Electrification of the vehicle powertrain is one of the keys to sustainable mobility and hybridization with internal combustion engines is becoming increasingly common. In this context, the “48-volt” mild hybrid system is a low-cost, flexible and easy-to-integrate option, with reduced safety constraints and outstanding performances.

However, 48-volts systems tend to target relatively low power levels, providing only assisting torque for propulsion and limited braking energy recovery. These limitations are the result of the low voltage used for both the source (battery) and the load (electric motor).

An innovative approach was conducted by a team of lecturers-researchers and students from the Powertrain Engineering program at IFP School, as part of a final year project: an optimization approach combining an enhanced powertrain structure and a dynamic energy management strategy. This combination allows to overcome the initial limitations and operate with higher electric powers, thereby enabling all-electric propulsion in urban environment for a light hybrid vehicle[1].

Supplying high levels of power at low voltage imposes severe constraints on the battery and the electric motor: thermal stress and premature ageing, high currents and considerable losses. The in-depth analysis of these constraints allowed to separate their dynamics and to distribute them to the various components of the onboard energy system.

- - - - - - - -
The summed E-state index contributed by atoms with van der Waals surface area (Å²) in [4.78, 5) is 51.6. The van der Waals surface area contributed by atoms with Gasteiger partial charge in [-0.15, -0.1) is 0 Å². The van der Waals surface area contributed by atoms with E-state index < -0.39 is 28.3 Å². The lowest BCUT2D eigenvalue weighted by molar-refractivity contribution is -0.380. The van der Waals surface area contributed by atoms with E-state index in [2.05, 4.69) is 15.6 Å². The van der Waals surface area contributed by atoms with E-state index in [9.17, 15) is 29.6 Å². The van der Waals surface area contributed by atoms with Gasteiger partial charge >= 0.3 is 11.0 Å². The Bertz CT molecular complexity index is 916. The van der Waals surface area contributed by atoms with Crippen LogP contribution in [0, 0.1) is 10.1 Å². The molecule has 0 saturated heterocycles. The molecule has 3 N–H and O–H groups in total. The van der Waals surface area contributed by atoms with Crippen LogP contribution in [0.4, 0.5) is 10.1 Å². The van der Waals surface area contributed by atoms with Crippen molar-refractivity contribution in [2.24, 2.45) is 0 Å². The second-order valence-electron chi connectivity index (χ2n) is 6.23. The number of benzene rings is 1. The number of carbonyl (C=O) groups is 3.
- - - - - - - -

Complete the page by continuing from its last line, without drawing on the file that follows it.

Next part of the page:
Regarding the source, it was decided to combine a power source (supercapacitor) to meet the requirements of high dynamics and an energy source (48-V battery) to meet the requirements of low dynamics. As for the load, it is provided by two judiciously scaled and positioned electric motors (figure 1).

This configuration has been completed by the implementation of a dynamic energy management strategy during the driving cycle (figure 2). Depending on the required performances, the consumption reduction objectives and the battery state of charge, the functional architecture of the powertrain self-adapts in real time. The energy management strategy can thus use the all-electric mode (MG1+MG2), the series hybrid mode (MG2), the parallel hybrid mode (ICE+MG2) or the conventional IC mode (ICE).

Click on the picture to enlarge

Figure 1: Proposed mild-hybrid architecture
MG: Motor/Generator
ICE: Internal Combustion Engine
 CVT: Continuously variable transmission
CL: Clutch 
Graphiques Energie consommée en fonction du mode d'activité
Figure 2: Energy consumed as a function of the mode activated

The proposed propulsion architecture and energy management strategy offer very high operating flexibility with the potential to reduce fuel consumption and pollutant emissions at low cost, with simplified integration.

Based on these results, a new project is under way to investigate the possibility of using the 48-volts system for very high power levels, suitable for all-electric urban vehicles.  

[1] O. El Ganaoui-Mourlan, E. Miliani, D. Carlos Da Silva, M. Couillandeau et al., Design of a Flexible Hybrid Powertrain Using a 48 V-Battery and a Supercapacitor for Ultra-Light Urban Vehicles, SAE Technical Paper 2020-01-0445, 2020
>> DOI: 10.4271/2020-01-0445


Scientific contact: el-hadj.miliani@ifpen.fr